Some searching around revealed that the term "genetic sexual attraction" can be traced not to a biologist or a psychologist but a woman named Barbara Gonyo, who coined the term in the 1980s. She is not a scientist or a doctor but simply a woman who met her son whom she had given up for adoption when he was in his 20s and she in her 40s.

By her own account, Gonyo sexually desired her son.

"I wanted to hold him," she told ABC News in 2007. "I just wanted to touch him. I wanted to hold him. It's the same physical feeling anybody would have when they feel like they're falling in love."

Gonyo told the Guardian in a similar story, "I was flirtatious, coquettish and playful."

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She added, "When getting ready to see him, I primped and primed, becoming like a 16-year-old in mind and body. I was trying to win him over, like someone I wanted to date or marry."

But despite Gonyo's insistence that a genetic link somehow draws two people into sexual attraction, she admits her son wanted no part of this supposedly irresistible passion.

Rather than accept that her feelings might simply be an unhealthy reaction to an unusual situation, she simply made up a biological-sounding term to describe them. It's an understandable urge because it lessens the personal responsibility for these feelings, making it seem like they are being caused by something out of one's control. But journalists should be careful to not be suckered into believing that something is scientific just because of science-y-sounding terms.

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Further digging around on the subject of genetic sexual attraction reinforces how flimsy the evidence for it really is. One major site purporting to "educate" on the subject has a books section, but a click on the recommendations leads not to psychological research but to a series of incest-based romance novels with names like "Love's Forbidden Flowers." The Kinsey Reports this is not.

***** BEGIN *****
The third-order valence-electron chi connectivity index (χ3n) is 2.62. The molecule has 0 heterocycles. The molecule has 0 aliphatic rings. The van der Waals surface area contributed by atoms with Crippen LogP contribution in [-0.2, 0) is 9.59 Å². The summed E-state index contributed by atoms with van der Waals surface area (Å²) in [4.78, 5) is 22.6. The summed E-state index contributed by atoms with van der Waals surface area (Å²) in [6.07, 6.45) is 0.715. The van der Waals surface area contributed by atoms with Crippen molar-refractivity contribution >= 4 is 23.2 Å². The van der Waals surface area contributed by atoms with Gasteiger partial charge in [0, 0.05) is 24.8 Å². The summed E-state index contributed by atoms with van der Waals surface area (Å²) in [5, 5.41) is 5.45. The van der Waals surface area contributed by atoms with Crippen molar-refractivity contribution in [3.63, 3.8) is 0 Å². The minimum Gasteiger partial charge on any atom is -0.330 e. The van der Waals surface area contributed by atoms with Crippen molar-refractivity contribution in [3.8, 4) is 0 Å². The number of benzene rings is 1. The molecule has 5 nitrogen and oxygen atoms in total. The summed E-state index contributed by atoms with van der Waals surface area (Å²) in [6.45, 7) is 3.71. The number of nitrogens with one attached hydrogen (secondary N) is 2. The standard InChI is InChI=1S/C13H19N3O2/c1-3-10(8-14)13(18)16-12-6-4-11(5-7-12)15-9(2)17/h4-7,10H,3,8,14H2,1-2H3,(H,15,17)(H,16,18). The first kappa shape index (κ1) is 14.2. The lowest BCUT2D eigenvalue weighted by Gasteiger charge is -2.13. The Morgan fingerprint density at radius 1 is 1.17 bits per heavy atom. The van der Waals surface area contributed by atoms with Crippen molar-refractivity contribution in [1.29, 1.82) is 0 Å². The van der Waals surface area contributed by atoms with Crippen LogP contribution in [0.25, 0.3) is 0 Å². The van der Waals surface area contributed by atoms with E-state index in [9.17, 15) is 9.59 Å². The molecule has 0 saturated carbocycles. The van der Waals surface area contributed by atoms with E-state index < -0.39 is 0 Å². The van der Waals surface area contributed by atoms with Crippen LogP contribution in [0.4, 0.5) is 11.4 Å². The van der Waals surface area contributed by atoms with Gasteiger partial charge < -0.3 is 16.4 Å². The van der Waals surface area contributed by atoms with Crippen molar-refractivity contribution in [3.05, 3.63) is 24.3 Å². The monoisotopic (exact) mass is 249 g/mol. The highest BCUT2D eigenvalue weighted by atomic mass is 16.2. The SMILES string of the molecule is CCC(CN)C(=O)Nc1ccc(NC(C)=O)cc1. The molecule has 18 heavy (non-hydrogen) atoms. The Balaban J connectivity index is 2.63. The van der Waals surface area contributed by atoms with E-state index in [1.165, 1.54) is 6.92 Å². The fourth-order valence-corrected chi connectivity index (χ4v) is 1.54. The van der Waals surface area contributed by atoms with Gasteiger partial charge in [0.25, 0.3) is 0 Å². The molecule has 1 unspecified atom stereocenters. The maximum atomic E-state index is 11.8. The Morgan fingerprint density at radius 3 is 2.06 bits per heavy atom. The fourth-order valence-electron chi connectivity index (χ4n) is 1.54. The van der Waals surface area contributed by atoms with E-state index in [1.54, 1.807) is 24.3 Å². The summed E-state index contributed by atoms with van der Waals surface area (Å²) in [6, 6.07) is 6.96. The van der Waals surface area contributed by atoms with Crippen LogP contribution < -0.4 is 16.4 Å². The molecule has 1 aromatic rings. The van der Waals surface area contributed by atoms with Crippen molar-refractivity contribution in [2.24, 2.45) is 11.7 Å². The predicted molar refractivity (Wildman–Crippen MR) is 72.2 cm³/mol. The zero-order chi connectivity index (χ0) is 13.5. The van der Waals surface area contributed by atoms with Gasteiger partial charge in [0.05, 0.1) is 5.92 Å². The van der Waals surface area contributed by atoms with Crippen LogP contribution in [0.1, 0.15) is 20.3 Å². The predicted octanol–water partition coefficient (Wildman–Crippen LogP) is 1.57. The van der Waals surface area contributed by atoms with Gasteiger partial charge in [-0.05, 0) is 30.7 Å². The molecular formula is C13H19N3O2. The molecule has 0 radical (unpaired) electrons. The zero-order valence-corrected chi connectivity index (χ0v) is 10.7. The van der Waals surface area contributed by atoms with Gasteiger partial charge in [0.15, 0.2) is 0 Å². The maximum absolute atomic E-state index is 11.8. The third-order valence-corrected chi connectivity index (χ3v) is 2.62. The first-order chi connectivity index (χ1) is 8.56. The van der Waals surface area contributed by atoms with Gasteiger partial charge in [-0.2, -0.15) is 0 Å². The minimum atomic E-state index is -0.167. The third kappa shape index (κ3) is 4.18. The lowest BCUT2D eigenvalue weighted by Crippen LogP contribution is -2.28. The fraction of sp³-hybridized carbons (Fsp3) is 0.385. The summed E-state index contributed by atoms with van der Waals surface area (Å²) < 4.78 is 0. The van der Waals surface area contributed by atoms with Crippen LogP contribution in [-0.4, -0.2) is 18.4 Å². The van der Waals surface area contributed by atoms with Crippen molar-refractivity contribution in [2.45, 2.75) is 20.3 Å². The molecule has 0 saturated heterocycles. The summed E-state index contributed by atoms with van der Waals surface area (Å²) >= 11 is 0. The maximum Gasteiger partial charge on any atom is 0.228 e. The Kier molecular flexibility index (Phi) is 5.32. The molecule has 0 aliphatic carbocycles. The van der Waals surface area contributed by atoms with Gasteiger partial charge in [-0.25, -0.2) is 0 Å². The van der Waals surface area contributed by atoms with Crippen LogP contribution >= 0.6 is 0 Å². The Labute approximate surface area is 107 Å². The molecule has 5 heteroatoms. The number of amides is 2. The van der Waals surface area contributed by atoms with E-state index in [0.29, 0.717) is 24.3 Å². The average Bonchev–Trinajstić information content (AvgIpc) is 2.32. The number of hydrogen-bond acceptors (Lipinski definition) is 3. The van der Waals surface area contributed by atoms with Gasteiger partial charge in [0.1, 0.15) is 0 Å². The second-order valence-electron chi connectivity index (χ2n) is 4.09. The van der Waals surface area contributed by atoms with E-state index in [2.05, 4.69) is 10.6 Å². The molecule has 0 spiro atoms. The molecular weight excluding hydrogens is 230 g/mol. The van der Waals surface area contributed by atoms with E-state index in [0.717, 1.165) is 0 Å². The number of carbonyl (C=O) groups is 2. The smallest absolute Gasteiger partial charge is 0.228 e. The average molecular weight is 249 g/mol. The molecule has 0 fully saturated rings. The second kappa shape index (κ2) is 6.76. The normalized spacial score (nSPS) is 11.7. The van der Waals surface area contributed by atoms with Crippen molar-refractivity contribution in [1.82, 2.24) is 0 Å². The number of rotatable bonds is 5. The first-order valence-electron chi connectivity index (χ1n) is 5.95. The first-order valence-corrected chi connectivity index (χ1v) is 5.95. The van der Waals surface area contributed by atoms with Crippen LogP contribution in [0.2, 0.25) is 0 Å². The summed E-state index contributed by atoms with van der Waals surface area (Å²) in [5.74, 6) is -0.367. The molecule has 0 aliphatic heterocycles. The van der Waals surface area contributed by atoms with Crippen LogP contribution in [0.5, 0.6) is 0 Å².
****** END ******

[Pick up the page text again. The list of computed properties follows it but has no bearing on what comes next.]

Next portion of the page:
A small, overlapping series of blogs and social media accounts are pushing this pseudoscientific theory, and it's essentially the same story everywhere: a lot of links, but no real research. There are a lot of comparisons to being gay, without acknowledging that incest is not an orientation like homosexuality. Big, science-y sounding words are used, but the evidence is mostly self-reported and anecdotal, not collected scientifically by researchers.

The dangers of this pseudoscientific approach became evident last year, when New York's Science of Us blog published an interview of a woman in an incestuous situation, with the title "What It's Like To Date Your Dad."

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The article started off with the usual evidence-free pseudoscientific framing of genetic sexual attraction as being rooted in nature and practically instinctual. But after one reads the actual interview, a different picture emerges — of a young woman who sounds like she's being manipulated by her father into a controlling incestuous relationship; the red flags are flying everywhere. (She's only 18. He groomed her sexually by pretending he was just cuddling or playing. She was a virgin when they first had sex. His ex-girlfriend pretends she's her mother, that sort of thing.)

It's a good example of why journalists need to be cognizant of the difference between science and pseudoscience. Any fool — clearly — can throw a bunch of big, scientific-sounding words around to justify behavior that people would otherwise see clearly as ill-advised or immoral. But journalists don't have to let them get away with it.

 


Amanda Marcotte

Amanda Marcotte is a politics writer for Salon. Her new book, "Troll Nation: How The Right Became Trump-Worshipping Monsters Set On Rat-F*cking Liberals, America, and Truth Itself," is out now. She's on Twitter @AmandaMarcotte

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Abuse Genetic Sexual Attraction Incest Pseudoscience